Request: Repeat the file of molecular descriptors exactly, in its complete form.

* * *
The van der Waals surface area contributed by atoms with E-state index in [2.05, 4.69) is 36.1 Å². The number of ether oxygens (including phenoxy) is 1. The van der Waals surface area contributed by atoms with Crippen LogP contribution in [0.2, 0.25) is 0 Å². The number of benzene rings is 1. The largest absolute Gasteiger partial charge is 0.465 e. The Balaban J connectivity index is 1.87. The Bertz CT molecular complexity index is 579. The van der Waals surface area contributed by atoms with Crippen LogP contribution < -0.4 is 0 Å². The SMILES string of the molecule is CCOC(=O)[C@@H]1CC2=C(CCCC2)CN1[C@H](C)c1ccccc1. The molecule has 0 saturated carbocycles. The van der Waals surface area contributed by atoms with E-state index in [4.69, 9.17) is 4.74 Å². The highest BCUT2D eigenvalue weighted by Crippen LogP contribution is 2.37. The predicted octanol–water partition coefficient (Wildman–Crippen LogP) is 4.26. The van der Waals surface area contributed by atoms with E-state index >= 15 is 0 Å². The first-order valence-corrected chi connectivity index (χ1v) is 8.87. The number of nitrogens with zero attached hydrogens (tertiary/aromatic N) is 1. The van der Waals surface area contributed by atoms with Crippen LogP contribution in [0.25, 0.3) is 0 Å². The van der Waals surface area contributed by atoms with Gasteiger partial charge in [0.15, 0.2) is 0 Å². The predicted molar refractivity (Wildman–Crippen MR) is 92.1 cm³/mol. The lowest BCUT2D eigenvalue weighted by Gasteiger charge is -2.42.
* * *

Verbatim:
The van der Waals surface area contributed by atoms with E-state index in [2.05, 4.69) is 36.1 Å². The number of ether oxygens (including phenoxy) is 1. The van der Waals surface area contributed by atoms with Crippen LogP contribution in [0.2, 0.25) is 0 Å². The number of benzene rings is 1. The largest absolute Gasteiger partial charge is 0.465 e. The Balaban J connectivity index is 1.87. The Bertz CT molecular complexity index is 579. The van der Waals surface area contributed by atoms with Crippen LogP contribution < -0.4 is 0 Å². The SMILES string of the molecule is CCOC(=O)[C@@H]1CC2=C(CCCC2)CN1[C@H](C)c1ccccc1. The molecule has 0 saturated carbocycles. The van der Waals surface area contributed by atoms with E-state index in [4.69, 9.17) is 4.74 Å². The highest BCUT2D eigenvalue weighted by Crippen LogP contribution is 2.37. The predicted octanol–water partition coefficient (Wildman–Crippen LogP) is 4.26. The van der Waals surface area contributed by atoms with E-state index >= 15 is 0 Å². The first-order valence-corrected chi connectivity index (χ1v) is 8.87. The number of nitrogens with zero attached hydrogens (tertiary/aromatic N) is 1. The van der Waals surface area contributed by atoms with Crippen LogP contribution in [0.25, 0.3) is 0 Å². The van der Waals surface area contributed by atoms with Gasteiger partial charge in [0.15, 0.2) is 0 Å². The predicted molar refractivity (Wildman–Crippen MR) is 92.1 cm³/mol. The lowest BCUT2D eigenvalue weighted by Gasteiger charge is -2.42.